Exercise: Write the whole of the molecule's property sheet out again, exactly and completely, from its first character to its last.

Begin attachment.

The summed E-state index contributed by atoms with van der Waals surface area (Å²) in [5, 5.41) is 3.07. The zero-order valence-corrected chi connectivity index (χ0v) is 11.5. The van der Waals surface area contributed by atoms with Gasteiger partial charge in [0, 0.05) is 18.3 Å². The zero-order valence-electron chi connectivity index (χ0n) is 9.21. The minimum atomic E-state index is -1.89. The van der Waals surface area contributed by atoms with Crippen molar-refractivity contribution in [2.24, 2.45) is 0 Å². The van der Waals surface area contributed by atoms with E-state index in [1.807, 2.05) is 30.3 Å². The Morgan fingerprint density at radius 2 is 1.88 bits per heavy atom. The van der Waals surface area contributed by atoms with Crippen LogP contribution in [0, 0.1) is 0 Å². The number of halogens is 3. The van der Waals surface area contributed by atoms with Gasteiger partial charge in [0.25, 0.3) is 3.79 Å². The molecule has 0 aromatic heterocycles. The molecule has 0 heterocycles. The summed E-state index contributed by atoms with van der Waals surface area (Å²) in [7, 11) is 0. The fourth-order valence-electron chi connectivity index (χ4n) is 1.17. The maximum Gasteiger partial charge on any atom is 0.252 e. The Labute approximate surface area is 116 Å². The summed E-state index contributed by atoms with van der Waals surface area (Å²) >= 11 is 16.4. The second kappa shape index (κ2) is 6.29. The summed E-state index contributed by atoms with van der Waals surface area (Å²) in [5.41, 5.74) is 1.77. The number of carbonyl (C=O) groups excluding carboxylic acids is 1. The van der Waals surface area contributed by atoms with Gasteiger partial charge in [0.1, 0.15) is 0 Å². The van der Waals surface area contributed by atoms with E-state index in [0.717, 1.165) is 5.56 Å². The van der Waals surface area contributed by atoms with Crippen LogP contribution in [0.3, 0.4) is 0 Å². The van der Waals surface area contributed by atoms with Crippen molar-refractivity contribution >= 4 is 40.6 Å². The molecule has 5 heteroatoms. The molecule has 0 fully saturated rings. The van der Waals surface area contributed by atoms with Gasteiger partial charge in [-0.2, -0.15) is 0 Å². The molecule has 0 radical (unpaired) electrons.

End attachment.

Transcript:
The summed E-state index contributed by atoms with van der Waals surface area (Å²) in [5, 5.41) is 3.07. The zero-order valence-corrected chi connectivity index (χ0v) is 11.5. The van der Waals surface area contributed by atoms with Gasteiger partial charge in [0, 0.05) is 18.3 Å². The zero-order valence-electron chi connectivity index (χ0n) is 9.21. The minimum atomic E-state index is -1.89. The van der Waals surface area contributed by atoms with Crippen molar-refractivity contribution in [2.24, 2.45) is 0 Å². The van der Waals surface area contributed by atoms with E-state index in [1.807, 2.05) is 30.3 Å². The Morgan fingerprint density at radius 2 is 1.88 bits per heavy atom. The van der Waals surface area contributed by atoms with Crippen LogP contribution in [0, 0.1) is 0 Å². The number of halogens is 3. The van der Waals surface area contributed by atoms with Gasteiger partial charge in [0.25, 0.3) is 3.79 Å². The molecule has 0 aromatic heterocycles. The molecule has 0 heterocycles. The summed E-state index contributed by atoms with van der Waals surface area (Å²) in [7, 11) is 0. The fourth-order valence-electron chi connectivity index (χ4n) is 1.17. The maximum Gasteiger partial charge on any atom is 0.252 e. The Labute approximate surface area is 116 Å². The summed E-state index contributed by atoms with van der Waals surface area (Å²) >= 11 is 16.4. The second kappa shape index (κ2) is 6.29. The summed E-state index contributed by atoms with van der Waals surface area (Å²) in [5.41, 5.74) is 1.77. The number of carbonyl (C=O) groups excluding carboxylic acids is 1. The van der Waals surface area contributed by atoms with Gasteiger partial charge in [0.1, 0.15) is 0 Å². The van der Waals surface area contributed by atoms with E-state index in [0.717, 1.165) is 5.56 Å². The van der Waals surface area contributed by atoms with Crippen LogP contribution in [0.3, 0.4) is 0 Å². The van der Waals surface area contributed by atoms with Crippen molar-refractivity contribution >= 4 is 40.6 Å². The molecule has 5 heteroatoms. The molecule has 0 fully saturated rings. The van der Waals surface area contributed by atoms with Gasteiger partial charge in [-0.2, -0.15) is 0 Å². The molecule has 0 radical (unpaired) electrons.